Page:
The end result? Companies no longer control their brand reputation. Customers do. Informed customers have higher expectations – and they don’t check those expectations at the door when they go to work. They carry those expectations with them everywhere they go, causing these high expectations to gradually leak from the previous confines of the B2C world into the B2B world, and forever changing how B2B businesses interact with other businesses. In the age of the customer, the success of a company is determined by its ability to meet the needs and expectations of the highly-informed modern consumer and to meet each customer where they are.
2. Customer Experience is the key to loyalty.
Pointing out that loyalty is the result of many accumulative experiences, Ahlfeldt compares it to a jar of “experience marbles”. While a good experience may add a few experience marbles to the jar, a bad experience may take a handful of marbles out. Loyalty isn’t something that can be bought or sold. It has to be earned and maintained constantly.
The process of earning and maintaining your customer’s loyalty is known as the customer journey, and it is the responsibility of you and your team to walk with them through every step of that journey. Going on this journey with your customer is the only way to control where that journey will take them. This is extremely important because the longer your customers stay with you, the more value they offer to your company.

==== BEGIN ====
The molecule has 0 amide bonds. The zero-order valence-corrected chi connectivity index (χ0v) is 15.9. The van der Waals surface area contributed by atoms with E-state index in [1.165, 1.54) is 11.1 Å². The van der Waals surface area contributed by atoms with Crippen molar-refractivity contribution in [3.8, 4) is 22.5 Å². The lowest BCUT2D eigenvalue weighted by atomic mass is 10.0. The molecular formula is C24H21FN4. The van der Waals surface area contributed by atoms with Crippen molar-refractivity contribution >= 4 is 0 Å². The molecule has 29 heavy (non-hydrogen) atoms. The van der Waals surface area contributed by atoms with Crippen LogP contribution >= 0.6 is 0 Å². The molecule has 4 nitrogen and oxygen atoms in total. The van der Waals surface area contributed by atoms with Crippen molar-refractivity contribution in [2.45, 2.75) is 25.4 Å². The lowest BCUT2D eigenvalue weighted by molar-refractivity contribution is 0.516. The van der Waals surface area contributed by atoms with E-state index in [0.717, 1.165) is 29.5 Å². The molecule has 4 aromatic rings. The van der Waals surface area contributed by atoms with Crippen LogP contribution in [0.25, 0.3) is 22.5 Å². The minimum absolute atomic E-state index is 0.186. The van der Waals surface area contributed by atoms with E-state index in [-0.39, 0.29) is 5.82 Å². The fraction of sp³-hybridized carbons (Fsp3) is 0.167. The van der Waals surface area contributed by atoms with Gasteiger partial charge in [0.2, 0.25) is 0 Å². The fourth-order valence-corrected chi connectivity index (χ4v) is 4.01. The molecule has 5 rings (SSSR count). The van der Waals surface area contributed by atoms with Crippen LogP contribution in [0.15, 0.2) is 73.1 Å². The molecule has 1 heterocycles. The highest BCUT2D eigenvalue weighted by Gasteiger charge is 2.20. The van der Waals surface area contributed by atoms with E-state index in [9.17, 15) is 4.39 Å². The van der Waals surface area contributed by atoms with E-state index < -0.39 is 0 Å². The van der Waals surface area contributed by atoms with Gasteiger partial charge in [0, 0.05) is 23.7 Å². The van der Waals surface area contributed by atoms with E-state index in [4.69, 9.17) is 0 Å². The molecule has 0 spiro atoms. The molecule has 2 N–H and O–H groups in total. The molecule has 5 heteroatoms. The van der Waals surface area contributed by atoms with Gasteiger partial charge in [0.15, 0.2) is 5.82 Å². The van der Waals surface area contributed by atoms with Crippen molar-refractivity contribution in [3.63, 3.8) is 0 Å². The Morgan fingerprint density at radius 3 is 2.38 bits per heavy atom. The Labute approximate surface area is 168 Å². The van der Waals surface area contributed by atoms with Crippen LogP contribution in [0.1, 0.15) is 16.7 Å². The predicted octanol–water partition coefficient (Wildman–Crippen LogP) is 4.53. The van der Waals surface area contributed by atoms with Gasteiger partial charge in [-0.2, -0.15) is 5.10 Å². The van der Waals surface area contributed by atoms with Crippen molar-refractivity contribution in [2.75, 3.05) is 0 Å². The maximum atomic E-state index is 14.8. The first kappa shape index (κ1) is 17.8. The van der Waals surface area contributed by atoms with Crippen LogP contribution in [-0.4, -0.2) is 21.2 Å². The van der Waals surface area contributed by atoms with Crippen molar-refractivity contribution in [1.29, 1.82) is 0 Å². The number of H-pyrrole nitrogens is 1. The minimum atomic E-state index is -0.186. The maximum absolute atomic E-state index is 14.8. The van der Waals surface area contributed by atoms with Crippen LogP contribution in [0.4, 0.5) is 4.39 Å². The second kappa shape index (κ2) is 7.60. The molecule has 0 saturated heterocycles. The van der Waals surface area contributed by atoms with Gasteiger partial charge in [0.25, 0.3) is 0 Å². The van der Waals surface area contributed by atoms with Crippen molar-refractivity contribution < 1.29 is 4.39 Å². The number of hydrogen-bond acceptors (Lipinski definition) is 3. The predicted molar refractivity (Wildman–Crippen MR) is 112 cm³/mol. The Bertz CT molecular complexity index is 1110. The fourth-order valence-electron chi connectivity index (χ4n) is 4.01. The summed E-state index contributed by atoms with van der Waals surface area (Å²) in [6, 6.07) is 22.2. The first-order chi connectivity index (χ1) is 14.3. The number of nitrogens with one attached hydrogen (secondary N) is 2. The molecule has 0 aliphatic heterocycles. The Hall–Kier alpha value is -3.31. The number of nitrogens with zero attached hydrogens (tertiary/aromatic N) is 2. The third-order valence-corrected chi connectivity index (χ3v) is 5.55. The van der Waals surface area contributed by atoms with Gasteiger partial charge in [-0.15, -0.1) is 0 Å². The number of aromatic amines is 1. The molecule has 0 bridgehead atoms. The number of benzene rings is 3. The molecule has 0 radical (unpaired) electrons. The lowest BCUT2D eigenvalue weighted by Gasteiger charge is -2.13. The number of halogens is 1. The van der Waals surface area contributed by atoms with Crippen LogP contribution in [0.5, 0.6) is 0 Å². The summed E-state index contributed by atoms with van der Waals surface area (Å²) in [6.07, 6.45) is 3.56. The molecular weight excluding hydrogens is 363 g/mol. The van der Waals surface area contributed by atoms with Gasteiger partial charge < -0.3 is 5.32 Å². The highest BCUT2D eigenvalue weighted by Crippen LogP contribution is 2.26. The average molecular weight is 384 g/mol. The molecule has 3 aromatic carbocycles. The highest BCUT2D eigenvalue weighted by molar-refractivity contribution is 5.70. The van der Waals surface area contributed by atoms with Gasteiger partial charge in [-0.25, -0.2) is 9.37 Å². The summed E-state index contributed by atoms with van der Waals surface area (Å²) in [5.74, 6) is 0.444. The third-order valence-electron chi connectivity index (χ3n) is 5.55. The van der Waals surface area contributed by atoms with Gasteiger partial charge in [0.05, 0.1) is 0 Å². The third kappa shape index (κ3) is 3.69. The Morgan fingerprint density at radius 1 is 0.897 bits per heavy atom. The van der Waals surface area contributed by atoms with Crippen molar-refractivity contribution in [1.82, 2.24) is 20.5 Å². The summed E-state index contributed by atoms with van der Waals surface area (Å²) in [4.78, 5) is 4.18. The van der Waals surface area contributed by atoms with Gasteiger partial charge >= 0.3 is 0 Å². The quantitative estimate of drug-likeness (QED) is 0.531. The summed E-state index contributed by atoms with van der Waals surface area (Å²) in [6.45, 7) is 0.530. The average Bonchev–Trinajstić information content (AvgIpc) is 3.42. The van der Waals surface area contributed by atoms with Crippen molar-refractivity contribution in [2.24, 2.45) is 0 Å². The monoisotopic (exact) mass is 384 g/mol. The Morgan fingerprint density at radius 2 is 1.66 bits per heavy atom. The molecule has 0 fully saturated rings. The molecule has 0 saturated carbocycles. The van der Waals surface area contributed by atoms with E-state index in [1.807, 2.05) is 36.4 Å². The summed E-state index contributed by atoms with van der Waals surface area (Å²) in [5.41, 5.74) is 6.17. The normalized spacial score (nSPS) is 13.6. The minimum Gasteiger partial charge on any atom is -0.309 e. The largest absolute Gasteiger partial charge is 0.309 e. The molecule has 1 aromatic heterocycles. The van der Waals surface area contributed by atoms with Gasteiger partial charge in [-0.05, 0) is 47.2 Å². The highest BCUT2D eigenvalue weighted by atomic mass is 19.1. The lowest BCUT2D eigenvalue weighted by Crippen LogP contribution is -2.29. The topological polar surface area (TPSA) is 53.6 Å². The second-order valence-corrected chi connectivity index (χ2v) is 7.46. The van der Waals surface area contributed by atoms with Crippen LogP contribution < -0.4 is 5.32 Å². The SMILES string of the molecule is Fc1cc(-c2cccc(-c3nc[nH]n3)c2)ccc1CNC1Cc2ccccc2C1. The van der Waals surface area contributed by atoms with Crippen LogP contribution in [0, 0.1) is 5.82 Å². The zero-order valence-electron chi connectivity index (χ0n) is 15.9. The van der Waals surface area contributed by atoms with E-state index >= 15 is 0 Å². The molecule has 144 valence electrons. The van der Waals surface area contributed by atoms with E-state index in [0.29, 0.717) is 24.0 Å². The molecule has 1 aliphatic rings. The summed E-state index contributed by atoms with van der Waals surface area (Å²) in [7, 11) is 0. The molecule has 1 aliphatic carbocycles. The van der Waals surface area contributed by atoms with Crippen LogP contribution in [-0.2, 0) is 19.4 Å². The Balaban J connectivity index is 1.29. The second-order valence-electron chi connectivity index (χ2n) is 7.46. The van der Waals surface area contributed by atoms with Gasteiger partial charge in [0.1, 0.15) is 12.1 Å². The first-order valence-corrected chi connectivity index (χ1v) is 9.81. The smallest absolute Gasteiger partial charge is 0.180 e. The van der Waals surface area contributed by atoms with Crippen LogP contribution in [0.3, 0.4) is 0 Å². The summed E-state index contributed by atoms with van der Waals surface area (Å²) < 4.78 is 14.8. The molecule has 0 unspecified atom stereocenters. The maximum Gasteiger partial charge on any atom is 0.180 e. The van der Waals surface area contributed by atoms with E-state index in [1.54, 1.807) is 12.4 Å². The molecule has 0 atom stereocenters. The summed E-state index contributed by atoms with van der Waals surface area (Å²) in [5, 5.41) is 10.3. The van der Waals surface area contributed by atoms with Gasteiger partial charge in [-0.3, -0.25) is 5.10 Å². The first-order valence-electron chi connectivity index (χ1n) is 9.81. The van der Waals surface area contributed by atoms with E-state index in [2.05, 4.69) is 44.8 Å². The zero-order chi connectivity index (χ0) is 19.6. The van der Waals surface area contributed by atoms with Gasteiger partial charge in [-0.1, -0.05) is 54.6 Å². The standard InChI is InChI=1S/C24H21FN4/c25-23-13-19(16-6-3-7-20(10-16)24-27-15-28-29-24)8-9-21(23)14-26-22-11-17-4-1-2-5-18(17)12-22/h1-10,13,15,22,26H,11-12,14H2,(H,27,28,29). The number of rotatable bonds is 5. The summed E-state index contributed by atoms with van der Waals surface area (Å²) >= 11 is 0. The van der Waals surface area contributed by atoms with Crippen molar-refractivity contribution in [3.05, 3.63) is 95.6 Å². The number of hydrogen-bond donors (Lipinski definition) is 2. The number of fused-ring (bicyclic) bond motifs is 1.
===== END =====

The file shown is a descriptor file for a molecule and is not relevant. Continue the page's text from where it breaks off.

Recent studies have shown that companies that prioritize customer experience generate 60% higher profits than their competitors. It’s hard to argue with a number like that!
3. Most companies have a major gap in their strategy.
While the industrial eras of the past all shared a laser-like focus on the pursuit and mastery of efficiency – these core values have not carried through into the modern age. Though initially built on the premise of rapidly building and scaling silos for maximum gain in a minimum amount of time, companies struggling to survive in the age of the customer are discovering that this approach leaves much to be desired in the way of customer experience.
Ahlfeldt calls this the “customer experience strategy gap”, explaining that while many modern companies have great acquisition strategies, most lack the ability to retain customers in the long term. She urges company leaders to mend this gap with CX strategy alignment, explaining that for a company to reach its full potential, customer experience must be aligned with the company’s broader business goals. Everything should evolve from the customer experience as your company grows and molds around the needs of your customers. Remember, your customer’s success is your success.